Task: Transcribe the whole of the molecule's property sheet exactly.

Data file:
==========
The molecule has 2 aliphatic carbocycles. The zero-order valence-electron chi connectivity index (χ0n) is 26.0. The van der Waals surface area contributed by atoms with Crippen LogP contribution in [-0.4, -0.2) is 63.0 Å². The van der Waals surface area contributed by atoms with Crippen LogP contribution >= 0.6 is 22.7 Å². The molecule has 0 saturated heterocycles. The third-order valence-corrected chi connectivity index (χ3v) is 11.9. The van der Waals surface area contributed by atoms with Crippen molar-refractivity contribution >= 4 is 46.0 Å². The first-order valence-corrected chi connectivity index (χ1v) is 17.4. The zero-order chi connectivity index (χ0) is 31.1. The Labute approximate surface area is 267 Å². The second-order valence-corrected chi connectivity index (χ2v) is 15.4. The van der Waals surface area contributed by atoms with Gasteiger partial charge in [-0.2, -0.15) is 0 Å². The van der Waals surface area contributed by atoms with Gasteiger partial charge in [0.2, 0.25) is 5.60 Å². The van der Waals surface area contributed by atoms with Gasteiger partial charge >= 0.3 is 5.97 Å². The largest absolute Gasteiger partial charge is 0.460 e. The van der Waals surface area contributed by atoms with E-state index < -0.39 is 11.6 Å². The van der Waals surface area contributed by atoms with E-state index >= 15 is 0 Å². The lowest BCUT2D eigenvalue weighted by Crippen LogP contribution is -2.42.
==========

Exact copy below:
The molecule has 2 aliphatic carbocycles. The zero-order valence-electron chi connectivity index (χ0n) is 26.0. The van der Waals surface area contributed by atoms with Crippen LogP contribution in [-0.4, -0.2) is 63.0 Å². The van der Waals surface area contributed by atoms with Crippen LogP contribution >= 0.6 is 22.7 Å². The molecule has 0 saturated heterocycles. The third-order valence-corrected chi connectivity index (χ3v) is 11.9. The van der Waals surface area contributed by atoms with Crippen molar-refractivity contribution >= 4 is 46.0 Å². The first-order valence-corrected chi connectivity index (χ1v) is 17.4. The zero-order chi connectivity index (χ0) is 31.1. The Labute approximate surface area is 267 Å². The second-order valence-corrected chi connectivity index (χ2v) is 15.4. The van der Waals surface area contributed by atoms with Gasteiger partial charge in [-0.2, -0.15) is 0 Å². The van der Waals surface area contributed by atoms with Gasteiger partial charge in [0.2, 0.25) is 5.60 Å². The van der Waals surface area contributed by atoms with Gasteiger partial charge >= 0.3 is 5.97 Å². The largest absolute Gasteiger partial charge is 0.460 e. The van der Waals surface area contributed by atoms with E-state index < -0.39 is 11.6 Å². The van der Waals surface area contributed by atoms with E-state index >= 15 is 0 Å². The lowest BCUT2D eigenvalue weighted by Crippen LogP contribution is -2.42.